That's what sets them apart from recovery straps, which are the type of straps recommended for pulling out a vehicle that's stuck in the mud. Recovery straps have loops instead of hooks, and they're designed to stretch when pulling another vehicle. They slip right over the towing hooks securely, and when the vehicle doing the pulling starts to move, the recovery strap will stretch. Just like a rubber band or a Slinky, the strap wants to return to its original position when it stretches, so its energy is transferred to the immobile vehicle, pulling it out.

Using towing hooks and recovery straps seems pretty straightforward, but there are a few safety considerations to keep in mind that will protect both you and your vehicles from damage.


Safety Concerns with Towing Hooks

To avoid injury to both you and your vehicle, it helps to keep a few safety issues in mind before recovering another car or truck. Check your recovery strap for rips or tears.

There are several precautions to take before using tow hooks and recovery straps with vehicles. As mentioned before, the placement of your tow hooks is very important. The only place on a truck or SUV that can really handle pulling the weight of another vehicle -- an object that typically weighs several thousand pounds -- is the frame. Bumpers, especially modern ones, are made out of plastic and other relatively soft materials, which bend easily. Trying to recover a vehicle by pulling on its bumper will either significantly deform the bumper or pull it straight off. Pulling from an axle also isn't recommended; although it may seem like a sturdy part of the car, but it can be easily bent or ripped off, as well.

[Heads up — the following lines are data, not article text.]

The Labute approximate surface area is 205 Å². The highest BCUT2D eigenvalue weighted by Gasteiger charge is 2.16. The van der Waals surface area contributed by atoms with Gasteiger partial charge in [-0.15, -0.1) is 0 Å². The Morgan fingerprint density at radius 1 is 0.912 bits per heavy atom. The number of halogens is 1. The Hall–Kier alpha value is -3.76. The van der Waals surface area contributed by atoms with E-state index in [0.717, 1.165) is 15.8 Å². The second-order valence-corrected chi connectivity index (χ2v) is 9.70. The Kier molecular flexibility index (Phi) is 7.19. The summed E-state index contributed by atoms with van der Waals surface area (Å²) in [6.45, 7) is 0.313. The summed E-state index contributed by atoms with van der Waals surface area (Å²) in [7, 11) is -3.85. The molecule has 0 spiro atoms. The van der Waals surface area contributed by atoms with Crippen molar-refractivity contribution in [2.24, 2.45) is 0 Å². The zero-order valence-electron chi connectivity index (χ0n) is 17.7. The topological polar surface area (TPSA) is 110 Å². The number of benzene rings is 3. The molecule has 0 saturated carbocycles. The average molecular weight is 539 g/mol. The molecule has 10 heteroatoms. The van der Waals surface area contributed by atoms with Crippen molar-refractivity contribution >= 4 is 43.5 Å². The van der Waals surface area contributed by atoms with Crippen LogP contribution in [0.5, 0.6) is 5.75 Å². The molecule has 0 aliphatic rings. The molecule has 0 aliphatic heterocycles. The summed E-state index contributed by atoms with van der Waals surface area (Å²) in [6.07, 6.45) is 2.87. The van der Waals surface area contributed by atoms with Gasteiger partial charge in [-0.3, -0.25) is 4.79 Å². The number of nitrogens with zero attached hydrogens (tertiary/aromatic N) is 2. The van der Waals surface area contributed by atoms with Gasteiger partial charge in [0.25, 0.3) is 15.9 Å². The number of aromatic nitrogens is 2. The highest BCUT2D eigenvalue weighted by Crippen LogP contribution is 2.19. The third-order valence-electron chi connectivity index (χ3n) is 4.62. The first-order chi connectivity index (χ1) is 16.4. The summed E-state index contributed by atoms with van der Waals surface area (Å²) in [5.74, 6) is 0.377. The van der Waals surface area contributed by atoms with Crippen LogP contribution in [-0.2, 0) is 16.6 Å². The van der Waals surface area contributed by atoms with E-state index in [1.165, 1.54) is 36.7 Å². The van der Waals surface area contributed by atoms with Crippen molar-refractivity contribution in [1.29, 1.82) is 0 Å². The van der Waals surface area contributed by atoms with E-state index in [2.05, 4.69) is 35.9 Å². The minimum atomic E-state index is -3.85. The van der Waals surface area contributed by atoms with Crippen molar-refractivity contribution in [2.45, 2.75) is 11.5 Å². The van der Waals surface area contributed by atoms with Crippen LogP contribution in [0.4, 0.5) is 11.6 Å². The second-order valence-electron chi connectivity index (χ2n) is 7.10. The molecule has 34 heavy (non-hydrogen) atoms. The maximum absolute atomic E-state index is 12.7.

It's important to use the right type of strap to recover a vehicle. Towing straps have metal hooks. If your friend's car gets stuck in the mud and you try to pull it out with a tow strap, there's a possibility that the metal hooks can snap away. If this happens, the strap can fly anywhere, and if someone is standing outside of either of the vehicles, he or she could be seriously injured by a flying hook. Recovery straps are designed for this special use. They don't have hooks, stretch and are much lighter than tow straps, so they're less likely to snap off and hurt someone.


It's also a good idea to check both tow hooks and recovery straps for wear and tear before you use them. Tow hooks should be free of rust, grime and any defects, and you should inspect recovery straps for any cuts, frays or dirt.

Finally, good driving techniques will effectively determine the outcome of the recovery. The person doing the pulling should drive slowly, not quickly, applying light pressure to the gas pedal. Quick, jerky movements can potentially damage the strap or either of the vehicles. There should also always be someone located in the driver's seat of the vehicle being pulled to provide better control once it's out of its spot.

For lots more information on protective towing equipment, see the next page.



Lots More Information

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More Great Links


  • B., Robert. "How recovery straps work and how to use them properly." Jeep Tech Tips. (Oct. 11, 2008)
  • B., Robert. "Which is better for recovery?" Jeep Tech Tips. (Oct. 11, 2008)
  • Lewellyn, Harry. "Towing basics." Ecological 4-Wheeling Adventures. (Oct. 11, 2008)